Course materials are made available in a learning and collaboration tool, Canvas, which also includes reading lists, videos, a range of resources, and links to external resources to support you with this course. The reading list on Talis, includes a range of texts which will support you in your learning and completing the assignments. There is no textbook for the course.
Please remember that the recording of any class on a personal device requires the permission of the instructor. Some lecture content will be recorded.

Student Feedback

At the end of every semester students will be invited to give feedback on the course and teaching through a tool called SET or Qualtrics. The lecturers and course co-ordinators will consider all feedback and respond with summaries and actions.

Your feedback helps teachers to improve the course and its delivery for future students.

Class Representatives in each class can take feedback to the department and faculty staff-student consultative committees.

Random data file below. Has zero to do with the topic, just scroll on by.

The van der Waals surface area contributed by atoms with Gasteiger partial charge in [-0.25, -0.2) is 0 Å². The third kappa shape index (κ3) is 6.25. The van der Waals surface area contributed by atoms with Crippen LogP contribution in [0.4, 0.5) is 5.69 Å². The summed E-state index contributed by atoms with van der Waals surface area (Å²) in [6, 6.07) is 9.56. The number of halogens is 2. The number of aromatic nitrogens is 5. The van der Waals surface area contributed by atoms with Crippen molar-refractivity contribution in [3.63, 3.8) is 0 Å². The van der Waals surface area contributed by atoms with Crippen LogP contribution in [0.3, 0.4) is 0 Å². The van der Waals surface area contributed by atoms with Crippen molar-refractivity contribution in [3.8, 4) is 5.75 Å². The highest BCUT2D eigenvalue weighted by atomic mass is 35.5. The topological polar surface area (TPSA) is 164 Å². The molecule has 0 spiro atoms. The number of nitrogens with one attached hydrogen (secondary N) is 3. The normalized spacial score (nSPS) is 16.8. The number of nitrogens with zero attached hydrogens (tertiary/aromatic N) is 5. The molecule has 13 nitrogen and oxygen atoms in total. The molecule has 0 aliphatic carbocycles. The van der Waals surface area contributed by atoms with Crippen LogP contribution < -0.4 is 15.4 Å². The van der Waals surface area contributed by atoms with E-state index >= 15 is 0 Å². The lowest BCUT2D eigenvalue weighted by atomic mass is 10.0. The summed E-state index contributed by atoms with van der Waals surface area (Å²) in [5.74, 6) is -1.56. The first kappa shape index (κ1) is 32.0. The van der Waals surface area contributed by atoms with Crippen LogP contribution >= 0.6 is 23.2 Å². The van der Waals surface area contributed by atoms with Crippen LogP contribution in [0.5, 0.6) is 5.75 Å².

This course has not been offered recently and has been updated with different topics and assessments. 

Academic Integrity

The University of Auckland will not tolerate cheating, or assisting others to cheat, and views cheating in coursework as a serious academic offence. The work that a student submits for grading must be the student's own work, reflecting their learning. Where work from other sources is used, it must be properly acknowledged and referenced. This requirement also applies to sources on the internet. A student's assessed work may be reviewed against online source material using computerised detection mechanisms.

Class Representatives

Class representatives are students tasked with representing student issues to departments, faculties, and the wider university. If you have a complaint about this course, please contact your class rep who will know how to raise it in the right channels. See your departmental noticeboard for contact details for your class reps.

Inclusive Learning

All students are asked to discuss any impairment related requirements privately, face to face and/or in written form with the course coordinator, lecturer or tutor.

Student Disability Services also provides support for students with a wide range of impairments, both visible and invisible, to succeed and excel at the University. For more information and contact details, please visit the Student Disability Services’ website

Please contact the course director Liz Beddoe for more information about this course.